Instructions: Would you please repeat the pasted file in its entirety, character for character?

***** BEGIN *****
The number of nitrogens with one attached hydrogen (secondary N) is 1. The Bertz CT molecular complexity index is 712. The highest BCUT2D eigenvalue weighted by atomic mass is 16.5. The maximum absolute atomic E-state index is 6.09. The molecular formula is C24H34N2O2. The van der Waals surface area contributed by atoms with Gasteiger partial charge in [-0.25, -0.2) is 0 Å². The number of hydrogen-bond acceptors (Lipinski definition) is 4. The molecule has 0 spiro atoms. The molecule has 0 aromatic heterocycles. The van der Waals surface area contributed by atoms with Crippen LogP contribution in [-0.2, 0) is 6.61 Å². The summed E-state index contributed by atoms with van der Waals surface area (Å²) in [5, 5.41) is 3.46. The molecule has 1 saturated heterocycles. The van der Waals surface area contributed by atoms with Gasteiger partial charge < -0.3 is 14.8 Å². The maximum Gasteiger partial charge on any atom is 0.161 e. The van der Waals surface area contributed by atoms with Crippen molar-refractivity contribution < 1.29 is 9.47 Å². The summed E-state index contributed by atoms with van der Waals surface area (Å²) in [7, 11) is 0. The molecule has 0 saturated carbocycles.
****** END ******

The number of nitrogens with one attached hydrogen (secondary N) is 1. The Bertz CT molecular complexity index is 712. The highest BCUT2D eigenvalue weighted by atomic mass is 16.5. The maximum absolute atomic E-state index is 6.09. The molecular formula is C24H34N2O2. The van der Waals surface area contributed by atoms with Gasteiger partial charge in [-0.25, -0.2) is 0 Å². The number of hydrogen-bond acceptors (Lipinski definition) is 4. The molecule has 0 spiro atoms. The molecule has 0 aromatic heterocycles. The van der Waals surface area contributed by atoms with Crippen LogP contribution in [-0.2, 0) is 6.61 Å². The summed E-state index contributed by atoms with van der Waals surface area (Å²) in [5, 5.41) is 3.46. The molecule has 1 saturated heterocycles. The van der Waals surface area contributed by atoms with Gasteiger partial charge < -0.3 is 14.8 Å². The maximum Gasteiger partial charge on any atom is 0.161 e. The van der Waals surface area contributed by atoms with Crippen molar-refractivity contribution < 1.29 is 9.47 Å². The summed E-state index contributed by atoms with van der Waals surface area (Å²) in [7, 11) is 0. The molecule has 0 saturated carbocycles.